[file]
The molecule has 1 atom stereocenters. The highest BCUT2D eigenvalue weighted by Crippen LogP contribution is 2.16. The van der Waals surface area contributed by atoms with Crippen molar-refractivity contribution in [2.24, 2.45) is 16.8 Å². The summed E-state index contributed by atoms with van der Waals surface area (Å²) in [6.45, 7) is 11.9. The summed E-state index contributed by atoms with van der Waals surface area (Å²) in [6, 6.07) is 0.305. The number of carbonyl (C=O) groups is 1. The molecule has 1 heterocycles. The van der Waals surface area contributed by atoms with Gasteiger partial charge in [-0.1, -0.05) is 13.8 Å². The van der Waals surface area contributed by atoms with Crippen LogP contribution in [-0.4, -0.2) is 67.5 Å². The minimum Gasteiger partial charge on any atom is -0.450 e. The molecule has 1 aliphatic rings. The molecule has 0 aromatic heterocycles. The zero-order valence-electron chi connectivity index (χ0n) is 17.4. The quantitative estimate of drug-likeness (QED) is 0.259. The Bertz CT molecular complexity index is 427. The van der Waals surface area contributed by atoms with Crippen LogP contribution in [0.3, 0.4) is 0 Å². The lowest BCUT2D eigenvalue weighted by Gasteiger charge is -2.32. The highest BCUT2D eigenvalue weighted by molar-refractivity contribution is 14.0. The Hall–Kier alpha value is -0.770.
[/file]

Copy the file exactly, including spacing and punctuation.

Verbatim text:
The molecule has 1 atom stereocenters. The highest BCUT2D eigenvalue weighted by Crippen LogP contribution is 2.16. The van der Waals surface area contributed by atoms with Crippen molar-refractivity contribution in [2.24, 2.45) is 16.8 Å². The summed E-state index contributed by atoms with van der Waals surface area (Å²) in [6.45, 7) is 11.9. The summed E-state index contributed by atoms with van der Waals surface area (Å²) in [6, 6.07) is 0.305. The number of carbonyl (C=O) groups is 1. The molecule has 1 heterocycles. The van der Waals surface area contributed by atoms with Gasteiger partial charge in [-0.1, -0.05) is 13.8 Å². The van der Waals surface area contributed by atoms with Crippen LogP contribution in [-0.4, -0.2) is 67.5 Å². The minimum Gasteiger partial charge on any atom is -0.450 e. The molecule has 1 aliphatic rings. The molecule has 0 aromatic heterocycles. The zero-order valence-electron chi connectivity index (χ0n) is 17.4. The quantitative estimate of drug-likeness (QED) is 0.259. The Bertz CT molecular complexity index is 427. The van der Waals surface area contributed by atoms with Crippen LogP contribution in [0.3, 0.4) is 0 Å². The lowest BCUT2D eigenvalue weighted by Gasteiger charge is -2.32. The highest BCUT2D eigenvalue weighted by molar-refractivity contribution is 14.0. The Hall–Kier alpha value is -0.770.